I think I might experience burnout differently from the rest of you, and that’s why I’m here.
Case in point, one of the big events in my college years, was getting involved in atheist student groups. These groups experienced very quick turnover, with people often disappearing after their first year or two of participation. But I stuck with it an unnaturally long time, longer than any of the other students could imagine. 9 years! And I didn’t quit because I was burnt out, I quit because the group dissolved. And it’s not like I was happy with the group; on the contrary, I was perpetually annoyed with them. When I finally left, it felt long overdue.
So you might say I have a problem, and the problem is that I don’t burn out. At least, this is my worry. If I notice that I’m tired of an activity, I wonder if that means I’ve been tired for a long time, and if I should have just stopped a long time ago. As a result, the way other people discuss burnout, and the way I personally think about it, are incompatible. Whereas other people seek the strength to continue doing something they want to do, I seek the strength to realize that I want to stop.
Aside from the student groups, another thing I have done for a very long time is blogging. I’ve been blogging for over 11 years. No, I’m not about to announce the end of my blogging! I really like blogging, if you couldn’t tell.
I think what makes blogging such a sustainable activity for me, is that it’s not one specific thing. It’s a medium, through which I can express almost any of my other interests. And believe me, when I started blogging, I was not writing about the same list of things that I write about now. From a certain point of view, you could say that I was “burnt out” on my old topics. But I think what really happened was that there was a potential to get burnt out, and it did not happen because I had the freedom to let my interests naturally develop and change.
Of course, blogging does come with constraints, mostly self-imposed. Over the years I have found myself straining against one constraint or another. For example, in my earlier years, I used to think a lot about the front page. The front page would show my 7 most recent posts, and I wanted to make sure each of my 4 main topics were represented among them. My current view is that this was a bit silly, and detrimental too, because it made me feel obligated to cover the same topics even when I was tired of them. Another example is that I used to apologize when I had to take a break. This made me hesitant to take breaks in the first place, which would occasionally be a source of stress.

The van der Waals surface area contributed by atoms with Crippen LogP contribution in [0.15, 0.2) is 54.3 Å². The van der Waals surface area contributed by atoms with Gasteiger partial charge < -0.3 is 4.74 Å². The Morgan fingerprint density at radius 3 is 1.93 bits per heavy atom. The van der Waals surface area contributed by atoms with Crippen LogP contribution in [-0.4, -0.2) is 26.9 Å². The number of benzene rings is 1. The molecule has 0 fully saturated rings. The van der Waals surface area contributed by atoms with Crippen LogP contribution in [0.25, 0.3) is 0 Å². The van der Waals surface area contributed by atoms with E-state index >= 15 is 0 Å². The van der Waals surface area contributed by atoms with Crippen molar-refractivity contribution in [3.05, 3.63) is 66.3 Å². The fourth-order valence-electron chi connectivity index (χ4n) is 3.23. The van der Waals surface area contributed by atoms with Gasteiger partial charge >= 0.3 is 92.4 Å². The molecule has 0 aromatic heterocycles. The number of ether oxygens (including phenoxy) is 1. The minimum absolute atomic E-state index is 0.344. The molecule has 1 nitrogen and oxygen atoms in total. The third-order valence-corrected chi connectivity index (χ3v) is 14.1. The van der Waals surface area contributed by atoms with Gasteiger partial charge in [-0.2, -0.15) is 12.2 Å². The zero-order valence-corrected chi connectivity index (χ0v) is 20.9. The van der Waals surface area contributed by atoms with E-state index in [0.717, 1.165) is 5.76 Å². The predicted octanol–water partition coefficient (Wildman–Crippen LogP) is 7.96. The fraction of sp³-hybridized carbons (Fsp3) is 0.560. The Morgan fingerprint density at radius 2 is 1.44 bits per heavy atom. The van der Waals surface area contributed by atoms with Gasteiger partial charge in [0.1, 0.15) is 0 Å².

Other kinds of constraints I think are solved by having more than one blog. For example, when I got into new kinds of music, I didn’t think I really had the audience for it on my main blog. The solution was to start a hidden blog. I also worry a lot about content granularity, which is a concept I recently wrote about. The short version is that I have a desire for my blogs to have a somewhat consistent size and quality. So if I ever want to say something short or fluffy, well I can put that on my other blog, the one on Tumblr, and so everything works out.
And I have one last example which is particularly significant. Around 2012 I was wanting to blog more and more about ace topics at a level of detail appropriate only for ace readers. At first I separated that content with its own tag, but eventually I launched The Asexual Agenda and put it there.
So for me, The Asexual Agenda was a solution to one of my problems. I needed a specialized ace blog so that I could have more freedom to express my authentic interests through blogging. But it’s a double-edged sword, because there’s the risk that I’d lose interest in the specialized ace blogging.
This has definitely happened at various points in time. For example, in last half of 2017, I was having a difficult time–I was writing my Ph.D. dissertation. And well you know, if I got tired of working on my dissertation, I didn’t have the freedom to stop doing it. So, I think many people in a similar situation would feel burnt out and temporarily stop blogging. Well I certainly felt stressed, but I still published over a hundred articles in 2017, go figure. What did suffer, was my blogging on The Asexual Agenda, which was relatively sparse throughout that period.
But even if ace blogging is not evergreen, I feel like it’s a broad topic that permits many different angles, and that’s what keeps me coming back. In early 2017 I was talking about fiction. These days, I’m enjoying some more research-oriented topics. A lot of things end up sitting in my drafts bin forever, but you know what, that’s fine, there are other things to do.
I don’t know if I should be giving any kind of advice here, when I started out by saying that my experience is probably different from yours. But if my experience is anything to go by, my suggestion is to avoid boxing yourself in, and consider completely different angles you could be taking. And perhaps I am mostly saying this for myself, but there is also utility in letting go.